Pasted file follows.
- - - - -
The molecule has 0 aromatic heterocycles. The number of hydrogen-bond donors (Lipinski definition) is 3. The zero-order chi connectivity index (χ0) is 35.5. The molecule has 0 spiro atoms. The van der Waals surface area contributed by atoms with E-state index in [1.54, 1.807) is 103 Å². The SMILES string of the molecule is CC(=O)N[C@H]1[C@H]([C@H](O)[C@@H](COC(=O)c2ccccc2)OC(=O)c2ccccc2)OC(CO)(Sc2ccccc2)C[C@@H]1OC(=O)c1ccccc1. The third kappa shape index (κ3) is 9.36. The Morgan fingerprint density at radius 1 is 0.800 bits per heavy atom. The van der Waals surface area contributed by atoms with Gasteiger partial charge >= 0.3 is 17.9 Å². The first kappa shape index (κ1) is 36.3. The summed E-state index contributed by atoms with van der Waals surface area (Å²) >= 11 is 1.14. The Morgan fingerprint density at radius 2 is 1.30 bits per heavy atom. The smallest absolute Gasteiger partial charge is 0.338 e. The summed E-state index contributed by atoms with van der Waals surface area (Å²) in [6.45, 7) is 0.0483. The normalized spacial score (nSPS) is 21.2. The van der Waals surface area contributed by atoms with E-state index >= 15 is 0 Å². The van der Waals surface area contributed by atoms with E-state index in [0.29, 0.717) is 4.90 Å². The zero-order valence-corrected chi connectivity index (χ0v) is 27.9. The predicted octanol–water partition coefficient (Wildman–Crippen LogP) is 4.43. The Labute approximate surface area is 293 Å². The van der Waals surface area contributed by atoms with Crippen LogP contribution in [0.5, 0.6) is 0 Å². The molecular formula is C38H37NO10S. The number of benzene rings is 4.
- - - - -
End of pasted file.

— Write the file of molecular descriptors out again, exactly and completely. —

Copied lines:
The molecule has 0 aromatic heterocycles. The number of hydrogen-bond donors (Lipinski definition) is 3. The zero-order chi connectivity index (χ0) is 35.5. The molecule has 0 spiro atoms. The van der Waals surface area contributed by atoms with E-state index in [1.54, 1.807) is 103 Å². The SMILES string of the molecule is CC(=O)N[C@H]1[C@H]([C@H](O)[C@@H](COC(=O)c2ccccc2)OC(=O)c2ccccc2)OC(CO)(Sc2ccccc2)C[C@@H]1OC(=O)c1ccccc1. The third kappa shape index (κ3) is 9.36. The Morgan fingerprint density at radius 1 is 0.800 bits per heavy atom. The van der Waals surface area contributed by atoms with Gasteiger partial charge >= 0.3 is 17.9 Å². The first kappa shape index (κ1) is 36.3. The summed E-state index contributed by atoms with van der Waals surface area (Å²) >= 11 is 1.14. The Morgan fingerprint density at radius 2 is 1.30 bits per heavy atom. The smallest absolute Gasteiger partial charge is 0.338 e. The summed E-state index contributed by atoms with van der Waals surface area (Å²) in [6.45, 7) is 0.0483. The normalized spacial score (nSPS) is 21.2. The van der Waals surface area contributed by atoms with E-state index >= 15 is 0 Å². The van der Waals surface area contributed by atoms with E-state index in [0.29, 0.717) is 4.90 Å². The zero-order valence-corrected chi connectivity index (χ0v) is 27.9. The predicted octanol–water partition coefficient (Wildman–Crippen LogP) is 4.43. The Labute approximate surface area is 293 Å². The van der Waals surface area contributed by atoms with Crippen LogP contribution in [0.5, 0.6) is 0 Å². The molecular formula is C38H37NO10S. The number of benzene rings is 4.